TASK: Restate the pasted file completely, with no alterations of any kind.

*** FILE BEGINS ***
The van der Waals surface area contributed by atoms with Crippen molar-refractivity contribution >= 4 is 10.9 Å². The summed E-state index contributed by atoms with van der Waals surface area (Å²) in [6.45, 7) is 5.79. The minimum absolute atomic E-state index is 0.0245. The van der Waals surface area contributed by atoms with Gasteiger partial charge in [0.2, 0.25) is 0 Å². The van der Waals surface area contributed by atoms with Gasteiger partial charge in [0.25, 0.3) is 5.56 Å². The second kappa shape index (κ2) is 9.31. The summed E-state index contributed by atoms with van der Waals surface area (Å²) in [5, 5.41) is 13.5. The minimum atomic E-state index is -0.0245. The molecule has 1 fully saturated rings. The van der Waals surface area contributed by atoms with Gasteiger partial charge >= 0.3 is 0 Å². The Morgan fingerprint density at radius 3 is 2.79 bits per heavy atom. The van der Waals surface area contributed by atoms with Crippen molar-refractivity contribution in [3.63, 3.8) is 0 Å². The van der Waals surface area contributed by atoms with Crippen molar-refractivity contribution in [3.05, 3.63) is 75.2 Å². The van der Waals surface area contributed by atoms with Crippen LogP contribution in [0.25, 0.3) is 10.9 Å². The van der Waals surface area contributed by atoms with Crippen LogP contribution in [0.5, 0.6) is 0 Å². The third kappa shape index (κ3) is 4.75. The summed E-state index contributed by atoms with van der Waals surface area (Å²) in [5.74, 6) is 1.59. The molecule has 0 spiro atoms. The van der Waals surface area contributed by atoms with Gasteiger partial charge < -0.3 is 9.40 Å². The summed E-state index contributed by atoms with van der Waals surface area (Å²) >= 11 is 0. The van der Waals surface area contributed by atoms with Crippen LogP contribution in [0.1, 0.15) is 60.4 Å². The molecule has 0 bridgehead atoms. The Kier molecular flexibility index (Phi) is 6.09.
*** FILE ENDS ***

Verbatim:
The van der Waals surface area contributed by atoms with Crippen molar-refractivity contribution >= 4 is 10.9 Å². The summed E-state index contributed by atoms with van der Waals surface area (Å²) in [6.45, 7) is 5.79. The minimum absolute atomic E-state index is 0.0245. The van der Waals surface area contributed by atoms with Gasteiger partial charge in [0.2, 0.25) is 0 Å². The van der Waals surface area contributed by atoms with Gasteiger partial charge in [0.25, 0.3) is 5.56 Å². The second kappa shape index (κ2) is 9.31. The summed E-state index contributed by atoms with van der Waals surface area (Å²) in [5, 5.41) is 13.5. The minimum atomic E-state index is -0.0245. The molecule has 1 fully saturated rings. The van der Waals surface area contributed by atoms with Gasteiger partial charge >= 0.3 is 0 Å². The Morgan fingerprint density at radius 3 is 2.79 bits per heavy atom. The van der Waals surface area contributed by atoms with Crippen molar-refractivity contribution in [3.63, 3.8) is 0 Å². The van der Waals surface area contributed by atoms with Crippen molar-refractivity contribution in [3.05, 3.63) is 75.2 Å². The van der Waals surface area contributed by atoms with Crippen LogP contribution in [0.25, 0.3) is 10.9 Å². The van der Waals surface area contributed by atoms with Crippen LogP contribution in [0.5, 0.6) is 0 Å². The third kappa shape index (κ3) is 4.75. The summed E-state index contributed by atoms with van der Waals surface area (Å²) in [5.74, 6) is 1.59. The molecule has 0 spiro atoms. The van der Waals surface area contributed by atoms with Gasteiger partial charge < -0.3 is 9.40 Å². The summed E-state index contributed by atoms with van der Waals surface area (Å²) >= 11 is 0. The van der Waals surface area contributed by atoms with Crippen LogP contribution in [0.1, 0.15) is 60.4 Å². The molecule has 0 bridgehead atoms. The Kier molecular flexibility index (Phi) is 6.09.